Twelvepieces is an anomaly. It operates out of Aarhus, Denmark, but is inspired by the designer, Amir Hassan’s Egyptian roots. Amir injects meaning into every creative and business decision he makes for his label setting his work apart by printing Arabic lettering on his high-end streetwear garments which are only available in exclusive quantities. He explains his brand concept below.
Can you explain the idea behind your brand name? How do you think the concept will adapt as you scale your business?
As a kid, when my father was still alive, I admired his artwork and I loved to draw like he did. One day, I was drawing different pieces of clothes on paper and I just instantly fell in love. I knew from that moment that I wanted to be a designer. The drawing had twelve pieces of clothing. Therefore, the name came about, “Twelvepieces”.
Regarding the concept of numbering and producing only 12 units of each style in our limited collections: This has surely been a challenging way to go in terms of production and being relevant to the retail market. To work around that, we have built Twelvepieces upon a three-fold strategy.
i) Exclusive Capsule Collections: Exclusivity & Storytelling
Twelvepieces exclusive capsule collections are built upon storytelling with new takes on iconic silhouettes with a street and minimalistic approach. The story behind our first capsule collection “The Spring” was inspired by the Arabic spring.
The pieces are produced in very limited quantities. 12 styles and only 12 pieces of each style. Every garment is numbered from 1/12 to 12/12. We use our capsule collections to strengthen our branding profile as a storytelling, high-end streetwear brand. Furthermore, it supports the DNA of our brand by creating graphic and bold designs that underline the values and visions behind Twelvepieces. Our exclusive capsule collections are released once a year through our website twelvepieces.dk.
ii) Our mainline Fatamorgana: Retail-Ready Collections
Fatamorgana is the name of our no-season mainline, set to drop twice a year. All styles follow the design DNA from our limited collections but they are not numbered and not as expensive as our limited collections. The mainline can be produced in unlimited quantities.We use Fatamorgana to approach the retail market. Our exclusive/limited collections are not ideal for retail stores due to high production prices and low quantity. This is our way of staying true to our heritage and at the same time, setting the framework for the future expansion of Twelvepieces.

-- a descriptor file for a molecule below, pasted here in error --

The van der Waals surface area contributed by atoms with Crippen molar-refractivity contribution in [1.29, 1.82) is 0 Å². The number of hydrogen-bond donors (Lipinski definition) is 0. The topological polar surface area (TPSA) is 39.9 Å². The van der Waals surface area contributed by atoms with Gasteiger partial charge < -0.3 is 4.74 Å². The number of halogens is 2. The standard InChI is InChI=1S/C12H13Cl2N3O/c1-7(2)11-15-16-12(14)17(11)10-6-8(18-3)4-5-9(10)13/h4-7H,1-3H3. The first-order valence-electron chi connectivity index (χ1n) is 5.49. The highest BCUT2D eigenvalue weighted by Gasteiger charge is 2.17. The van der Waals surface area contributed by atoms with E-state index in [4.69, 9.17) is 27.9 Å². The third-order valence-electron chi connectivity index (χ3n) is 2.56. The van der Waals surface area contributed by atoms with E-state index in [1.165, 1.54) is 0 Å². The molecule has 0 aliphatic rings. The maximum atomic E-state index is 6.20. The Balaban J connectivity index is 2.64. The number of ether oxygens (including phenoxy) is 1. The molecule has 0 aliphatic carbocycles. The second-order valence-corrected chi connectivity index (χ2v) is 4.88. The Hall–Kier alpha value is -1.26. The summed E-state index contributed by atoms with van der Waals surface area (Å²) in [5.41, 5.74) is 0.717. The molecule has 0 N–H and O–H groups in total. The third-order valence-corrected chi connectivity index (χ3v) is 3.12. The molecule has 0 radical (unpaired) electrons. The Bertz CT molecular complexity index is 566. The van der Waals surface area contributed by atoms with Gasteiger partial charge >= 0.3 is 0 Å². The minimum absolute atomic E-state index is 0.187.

iii) Collaborations: Hype & Branding
We believe that collaborations with other brands and products is important in the future of fashion. We do collabs in order to stay relevant to the current hype-trend with new and alternative products dropping various times throughout the year. As of now, we can’t say much, but our first collab will drop in 2019 with another very well-known brand. We can’t wait to lift the veil!
What has it been like to launch a brand inspired by Egyptian culture in the Scandinavian marketplace?
To be honest, it has been quite difficult to establish an Arabic inspired brand here in Denmark. The retail market has especially been challenging as people often misunderstand our message because they can’t read the (Arabic) calligraphy on our clothes. We have often been advised to skip the calligraphy in order to be less edgy, but to me, that just underlines the importance of my work in promoting cultural diversity. My clothes have solely positive slogans like “Brotherhood”, “Freedom”, “Love” and “Justice” and I refuse to not promote these values simply because people have a preconception of Arabic calligraphy and what Arabic culture stands for. First of all, those exact preconceptions are what we are trying to change, and secondly, Love, Freedom, Justice and Brotherhood are principals that should unite us as human race, not divide us. Anyway, I won’t say that the market is working against us or anything, they are not. Most of the criticism and advice we get comes from a genuine and warmhearted intention. But surely, it is challenging to sell Arabic culture in a fairly right-winged and turbulent period of European history with a lot of focus on immigrants and their role in society.